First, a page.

In recent years, the ideas of self-care and gratitude have become commonplace, especially because there is a lot of scientific research that highlights the benefits of gratitude statements. I personally don’t believe that you HAVE to find things to be grateful for very day. I don’t mean to say that the practice of writing gratitude statements is a bad thing — if it works for you, feel free to continue it.
In the years that have passed since I began incorporating it into my routine, I have found that I am firmly in the “don’t write gratitude statements every day” camp. Here’s why.
3 Reasons Why I No Longer Write Daily Gratitude Statements
1. I Want To Honor My Feelings If I Have A Bad Day
When I was being bullied as a child, I thought that the best way to deal with the emotion was to push it down and pretend it didn’t exist. I thought soldiering on was a sign of strength.
Instead, I discovered that the more I denied the emotion, the stronger it became. My negative emotions affected every aspect of my life and eventually culminated in a something dangerous. The experience taught me that it is easier to ride out the emotions and allow yourself to feel what you’re feeling rather than pretend not to feel the emotion at all.
The Japanese have an expression that I love for its appropriateness, “tsuyogaru,” which translates to “to pretend to be tough,” or “to put on a brave face.” It is not my intention to point the finger of blame at my cultural upbringing. However, I will not deny that I was certainly influenced by how my mother’s family (and my mother herself) refrained from showing emotion. In retrospect, I internalized this idea because I didn’t want to seem so sensitive, two words that were often thrown around in my house with a tone filled with the same level of distaste and disgust
Yes, writing gratitude statements are great for shifting your perspective and they may help get you out of a rut. However, in my case, I find that on my bad days, the last thing I want to do is write gratitude statements. Instead, I prioritize feeling my negative emotions, which allows me to process those emotions much faster and move on.
2. I Find That It’s More Effective When It’s Genuine
I have always had high expectations, both of myself, and of others. When I first discovered the concept of gratitude statements, I expected everything I ever wanted to come flowing into my life exactly the way I wanted to, which in retrospect, is completely unrealistic.
One of the main reasons I don’t write gratitude statements every day is because I know that I tend to get attached to certain outcomes too quickly, and I get angry if things don’t pan out the way I expect them to. I find that it’s far more effective for me to write gratitude statements when I actually feel genuine gratitude for something rather than trying to force myself to feel an emotion I don’t feel and run the risk of getting attached to something.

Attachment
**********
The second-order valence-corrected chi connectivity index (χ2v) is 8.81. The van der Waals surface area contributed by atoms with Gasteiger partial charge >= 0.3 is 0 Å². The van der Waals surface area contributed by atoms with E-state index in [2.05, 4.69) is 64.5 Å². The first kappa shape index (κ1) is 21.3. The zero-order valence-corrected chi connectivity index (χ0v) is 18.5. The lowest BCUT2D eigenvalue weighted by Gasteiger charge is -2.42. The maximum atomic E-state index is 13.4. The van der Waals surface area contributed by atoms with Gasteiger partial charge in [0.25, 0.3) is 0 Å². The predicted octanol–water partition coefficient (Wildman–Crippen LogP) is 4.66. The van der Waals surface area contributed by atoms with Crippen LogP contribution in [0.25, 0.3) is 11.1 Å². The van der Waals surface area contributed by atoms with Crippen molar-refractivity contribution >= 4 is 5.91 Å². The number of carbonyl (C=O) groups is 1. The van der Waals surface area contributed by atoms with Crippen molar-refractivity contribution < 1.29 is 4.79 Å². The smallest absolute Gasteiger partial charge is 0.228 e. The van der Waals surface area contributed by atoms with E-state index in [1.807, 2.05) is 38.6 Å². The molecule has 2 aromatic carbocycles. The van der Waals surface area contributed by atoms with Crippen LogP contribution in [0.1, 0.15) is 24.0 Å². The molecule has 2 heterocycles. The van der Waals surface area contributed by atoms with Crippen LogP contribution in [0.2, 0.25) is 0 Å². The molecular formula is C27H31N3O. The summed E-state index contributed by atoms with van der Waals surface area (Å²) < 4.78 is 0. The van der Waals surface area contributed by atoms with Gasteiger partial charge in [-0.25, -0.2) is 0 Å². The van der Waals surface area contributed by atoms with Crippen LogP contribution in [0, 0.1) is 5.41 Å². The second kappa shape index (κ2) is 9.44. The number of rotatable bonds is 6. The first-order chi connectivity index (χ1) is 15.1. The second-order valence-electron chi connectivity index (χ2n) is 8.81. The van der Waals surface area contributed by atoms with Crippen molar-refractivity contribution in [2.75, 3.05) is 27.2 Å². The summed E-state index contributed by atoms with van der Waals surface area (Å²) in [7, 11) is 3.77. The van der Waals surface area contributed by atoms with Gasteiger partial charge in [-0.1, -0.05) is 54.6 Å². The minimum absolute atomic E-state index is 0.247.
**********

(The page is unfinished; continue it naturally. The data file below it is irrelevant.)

In my experience, getting too attached to a particular outcome is a surefire way to not get what you want. Being honest with yourself and the other people around you about your emotions is a lot easier than carrying around the weight of lies, which can express themselves in a variety of ways.
Just because you don’t write gratitude statements every day doesn’t mean that they aren’t effective.
3. I Find That Consistency Doesn’t Always Yield Results
We’ve all heard that consistency is key, especially with all the demands on our time. While I don’t disagree with the idea, I find that everyone’s experience with little habits such as gratitude statements are different. What works for one person may not work for another.
In my experience, I have found that consistency doesn’t always yield results. I kept up writing gratitude statements for more than six months when I first discovered the practice. While I won’t argue that I didn’t experience some of the benefits outlined in the scientific research, I found that for me, the negatives of the experience far outweighed the benefits I experienced. This prompted me to cut back on the number of gratitude statements I write and focus on other habits that I found worked better for me, such as journaling.
As an athlete, I was consistently doing the same things over and over again; the repetitiveness of the routine ingrained the skills into my muscle memory, certainly, but the repetitiveness of the routine got to a point where it was no longer intellectually stimulating for me. That repetitiveness also led to silly mistakes and lower performance quality.
I can only speak for myself when I say that my athletic experiences taught me that consistency can yield fantastic results, but like everything else in life, it also has a dark side. I am not in a position of authority to tell everyone who reads this what will work for them or sell them a magic formula.
Consistency led me to get too attached to a particular outcome. I am still in the process of finding things that work for me.
There is no doubt that writing daily gratitude statements is a fantastic self-care